Mindfulness has been touted as a way to improve focus. It has gone from being a guilty secret to a practice so popular that researchers are jostling to see what all the fuss is about.
It may have it’s roots in centuries-old Buddhist teachings but mindfulness has been adopted as something of a panacea for today’s techno-crazy world of the 21st century.
The concept is now being introduced widely throughout schools, workplaces, health care settings and prisons. In workplaces, it’s no longer the province of the cool kids (Google, Goldman Sachs, Twitter and Apple). Law firms, public sector and not-for-profit organisations, as well as businesses of all sizes, are training their staff in the practice.
Underpinned by meditation, it’s said to improve health by reducing stress, increasing awareness and helping people to be more focused and less distracted, among many other benefits. Many studies in the past 40 years have shown it to have positive effects on both mind and body.
Mainstream interest is reflected by articles in all of the world’s serious magazines and newspapers, including a cover story in Time last year. This year alone, hundreds of published academic papers have examined the benefits of mindfulness at work.
Harvard University psychology professor Ellen Langer, often described as the ‘mother of mindfulness’, says it’s “the process of actively noticing new things”. When you do that, it puts you in the present, she told Harvard Business Review this year. “It makes you more sensitive to context and perspective. It’s the essence of engagement. And it’s energy-begetting, not energy-consuming.”
Workplaces that provide mindfulness training for their employees report increased focus, performance, work/life balance and job satisfaction, as well as less conflict, says Rasmus Hougaard, founder of training organisation Potential Project.
“It’s very good for stress management, but it doesn’t stop there,” he says. “It becomes a tool for harnessing the potential of the mind to be clear and calm in the midst of a busy work life, meaning that you’re able to see the best solutions, avoid conflict and be really focused on your task.”
Hougaard has a vested interest, but the research backs him up.
Langer says her decades of research have found that, on almost any measure, the results of mindfulness are positive. “At the very highest levels of any field – Fortune 50 CEOs, the most impressive artists and musicians, top athletes, the best teachers and mechanics – you’ll find mindful people, because that’s the only way to get there,” she told Harvard Business Review.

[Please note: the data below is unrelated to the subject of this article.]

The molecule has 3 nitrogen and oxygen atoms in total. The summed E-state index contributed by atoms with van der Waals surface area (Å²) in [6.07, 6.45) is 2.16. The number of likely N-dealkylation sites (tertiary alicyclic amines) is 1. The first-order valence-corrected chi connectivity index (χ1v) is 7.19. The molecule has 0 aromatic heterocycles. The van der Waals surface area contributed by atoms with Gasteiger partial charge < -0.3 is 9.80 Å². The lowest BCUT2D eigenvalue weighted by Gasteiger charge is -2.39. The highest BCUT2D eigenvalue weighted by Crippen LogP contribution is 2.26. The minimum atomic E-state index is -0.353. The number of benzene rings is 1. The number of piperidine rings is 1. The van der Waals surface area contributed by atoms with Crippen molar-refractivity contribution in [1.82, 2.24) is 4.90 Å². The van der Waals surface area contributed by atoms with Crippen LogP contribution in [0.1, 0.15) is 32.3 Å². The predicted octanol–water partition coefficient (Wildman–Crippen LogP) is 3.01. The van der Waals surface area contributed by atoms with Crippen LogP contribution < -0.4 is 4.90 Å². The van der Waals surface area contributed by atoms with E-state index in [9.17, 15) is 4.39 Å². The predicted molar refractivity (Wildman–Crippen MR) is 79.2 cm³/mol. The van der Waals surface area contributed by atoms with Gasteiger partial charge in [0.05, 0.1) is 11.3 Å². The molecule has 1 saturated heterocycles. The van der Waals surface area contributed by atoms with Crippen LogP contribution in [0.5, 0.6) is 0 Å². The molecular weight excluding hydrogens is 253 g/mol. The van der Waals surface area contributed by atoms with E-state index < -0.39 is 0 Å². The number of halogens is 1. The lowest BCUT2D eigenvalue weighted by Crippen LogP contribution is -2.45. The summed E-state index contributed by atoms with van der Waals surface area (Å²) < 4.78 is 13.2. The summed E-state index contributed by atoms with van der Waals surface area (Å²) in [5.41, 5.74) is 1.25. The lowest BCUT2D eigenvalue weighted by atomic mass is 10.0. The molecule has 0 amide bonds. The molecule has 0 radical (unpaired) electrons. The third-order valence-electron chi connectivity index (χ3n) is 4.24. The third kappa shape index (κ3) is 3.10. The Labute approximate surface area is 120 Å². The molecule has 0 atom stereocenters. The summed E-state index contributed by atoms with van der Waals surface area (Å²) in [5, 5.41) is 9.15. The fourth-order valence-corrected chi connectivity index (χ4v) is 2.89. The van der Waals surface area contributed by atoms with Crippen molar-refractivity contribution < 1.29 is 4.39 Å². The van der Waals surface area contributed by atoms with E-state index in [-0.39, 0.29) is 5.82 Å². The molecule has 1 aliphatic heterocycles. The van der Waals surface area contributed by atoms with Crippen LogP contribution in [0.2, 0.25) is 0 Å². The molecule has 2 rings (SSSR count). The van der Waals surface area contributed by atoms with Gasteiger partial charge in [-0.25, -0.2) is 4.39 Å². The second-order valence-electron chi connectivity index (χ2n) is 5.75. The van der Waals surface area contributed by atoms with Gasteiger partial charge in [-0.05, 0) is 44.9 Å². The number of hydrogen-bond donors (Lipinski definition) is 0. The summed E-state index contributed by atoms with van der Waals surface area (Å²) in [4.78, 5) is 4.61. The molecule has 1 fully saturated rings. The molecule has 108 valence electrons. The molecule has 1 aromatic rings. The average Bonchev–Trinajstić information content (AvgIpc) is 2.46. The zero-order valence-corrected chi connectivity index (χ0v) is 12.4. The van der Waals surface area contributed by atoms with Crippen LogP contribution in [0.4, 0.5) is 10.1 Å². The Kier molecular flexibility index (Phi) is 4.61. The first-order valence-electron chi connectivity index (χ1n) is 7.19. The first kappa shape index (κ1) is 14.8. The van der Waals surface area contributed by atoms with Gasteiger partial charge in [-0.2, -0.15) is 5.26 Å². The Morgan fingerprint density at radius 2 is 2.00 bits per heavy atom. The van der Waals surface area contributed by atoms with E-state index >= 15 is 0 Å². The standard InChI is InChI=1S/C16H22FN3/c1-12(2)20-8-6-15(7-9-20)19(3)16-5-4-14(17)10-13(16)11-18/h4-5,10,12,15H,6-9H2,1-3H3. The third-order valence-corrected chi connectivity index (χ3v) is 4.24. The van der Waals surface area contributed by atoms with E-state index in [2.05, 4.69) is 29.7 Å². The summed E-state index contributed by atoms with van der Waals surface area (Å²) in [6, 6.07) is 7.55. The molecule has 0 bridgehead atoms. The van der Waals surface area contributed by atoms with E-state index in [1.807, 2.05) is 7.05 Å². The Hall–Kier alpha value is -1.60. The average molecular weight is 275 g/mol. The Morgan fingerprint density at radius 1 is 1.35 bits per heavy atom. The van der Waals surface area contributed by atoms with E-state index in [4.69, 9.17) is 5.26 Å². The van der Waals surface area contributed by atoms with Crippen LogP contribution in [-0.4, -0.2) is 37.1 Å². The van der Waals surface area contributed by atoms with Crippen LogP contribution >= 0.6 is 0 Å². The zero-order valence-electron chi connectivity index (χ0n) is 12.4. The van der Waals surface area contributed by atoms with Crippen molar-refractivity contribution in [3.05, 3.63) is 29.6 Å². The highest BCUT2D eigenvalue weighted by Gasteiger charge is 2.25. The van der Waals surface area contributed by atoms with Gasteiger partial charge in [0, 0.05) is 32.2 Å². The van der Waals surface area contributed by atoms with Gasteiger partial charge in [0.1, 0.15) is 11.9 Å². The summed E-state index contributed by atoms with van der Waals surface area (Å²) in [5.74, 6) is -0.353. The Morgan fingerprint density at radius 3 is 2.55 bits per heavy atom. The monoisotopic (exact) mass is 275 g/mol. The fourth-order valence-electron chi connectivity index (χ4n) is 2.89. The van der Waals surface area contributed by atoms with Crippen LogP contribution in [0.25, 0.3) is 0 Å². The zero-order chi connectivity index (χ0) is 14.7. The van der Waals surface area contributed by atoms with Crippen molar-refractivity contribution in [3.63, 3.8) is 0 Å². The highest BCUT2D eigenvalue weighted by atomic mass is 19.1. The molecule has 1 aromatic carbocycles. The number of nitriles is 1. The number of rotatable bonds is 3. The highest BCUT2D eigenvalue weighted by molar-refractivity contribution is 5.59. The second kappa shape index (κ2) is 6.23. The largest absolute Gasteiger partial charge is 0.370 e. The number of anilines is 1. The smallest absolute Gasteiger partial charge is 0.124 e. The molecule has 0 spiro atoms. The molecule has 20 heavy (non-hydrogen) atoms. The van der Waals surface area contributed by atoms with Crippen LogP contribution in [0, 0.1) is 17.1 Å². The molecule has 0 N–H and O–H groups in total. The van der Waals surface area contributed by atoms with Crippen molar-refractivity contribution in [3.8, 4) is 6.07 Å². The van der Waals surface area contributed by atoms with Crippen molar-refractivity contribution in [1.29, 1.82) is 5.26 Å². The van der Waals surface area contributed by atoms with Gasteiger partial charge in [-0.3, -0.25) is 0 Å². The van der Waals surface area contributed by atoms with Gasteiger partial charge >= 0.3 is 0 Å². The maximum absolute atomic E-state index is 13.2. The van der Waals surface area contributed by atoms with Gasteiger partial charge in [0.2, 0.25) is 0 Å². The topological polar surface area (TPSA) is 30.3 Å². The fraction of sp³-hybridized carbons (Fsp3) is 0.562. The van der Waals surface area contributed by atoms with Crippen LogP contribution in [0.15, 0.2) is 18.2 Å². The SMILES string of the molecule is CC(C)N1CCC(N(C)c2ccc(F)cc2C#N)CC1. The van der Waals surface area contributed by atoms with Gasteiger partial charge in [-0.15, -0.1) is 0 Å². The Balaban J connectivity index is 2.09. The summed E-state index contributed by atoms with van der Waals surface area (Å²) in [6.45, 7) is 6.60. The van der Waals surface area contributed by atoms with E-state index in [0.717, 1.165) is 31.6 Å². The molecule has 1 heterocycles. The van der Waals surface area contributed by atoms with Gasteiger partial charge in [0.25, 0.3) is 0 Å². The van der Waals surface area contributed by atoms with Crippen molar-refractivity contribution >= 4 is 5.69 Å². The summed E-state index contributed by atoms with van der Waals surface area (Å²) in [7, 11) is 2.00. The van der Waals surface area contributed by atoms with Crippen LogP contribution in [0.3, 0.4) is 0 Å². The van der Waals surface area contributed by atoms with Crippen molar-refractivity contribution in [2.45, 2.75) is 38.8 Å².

Melbourne Business School professor of diversity and change, Amanda Sinclair, has run into many leaders who quietly practise mindfulness or meditation.
“People have often found their way to the practice of mindfulness through different circumstances, like illness or difficult times with people close to them,” she says. “So, while it’s been happening, it’s not something they’ve talked about. The trumpeting of mindfulness as a tool to improve competitiveness and effectiveness, and linking it to a competitive edge in leadership, is quite a new development.”
Staff at the Brisbane-based Association for Childhood Language and Related Disorders recently completed an introduction to mindfulness, and CEO Vikki Rose Graydon says she can see the benefits already. Staff have reported improvements in their ability to manage stressful situations and cope with anxiety.
Rose Graydon, who also did the training, says she’s noticed changes in her own attitudes and behaviour. “I’ve turned off my email notifications, for example. I’m a pretty relaxed person, but I was starting to feel anxious every time the ‘ding’ went off, and I was addicted to answering emails or checking text messages as soon as they appeared.”
At St George Community Housing, in Hurstville, Sydney, staff were offered mindfulness training as part of a broader leadership development program. They say they feel more in control of their workload and less overwhelmed, says general manager, people and communications, Suellen McCaffrey.
But don’t think of mindfulness training as a quick fix, says Rose Graydon. “You need to put the time into it. It’s not going to just happen because you’ve listened to a CD for a couple of hours.”
Case study: Google
Learning about mindfulness for 15 years has enabled Loren Shuster to be more effective in his role as Google’s Asia-Pacific director for brand solutions.
When he joined Google three years ago, mindfulness was starting to emerge from the private domain of individuals and into the corporate space. Although Google was well ahead, first introducing a program in 2002 to teach mindfulness and meditation to employees.
Shuster offered an eight-week program to his team, and its success saw a wider program rolled out throughout the Asia-Pacific, with about 200 people participating.
He runs a mindfulness practice at weekly team meetings, with members reflecting on a technique for 15 minutes. For example, the concept of gratitude versus resentment –“sharing the perspective that resentment is really just a mindset and, even in a difficult situation, there’s an opportunity to look at it from a different perspective”.
Each team member then shares what’s on their mind. “It could be work-related, meaningful, or just funny.”
The practice creates greater clarity and promotes a sense of openness among team members, says Shuster.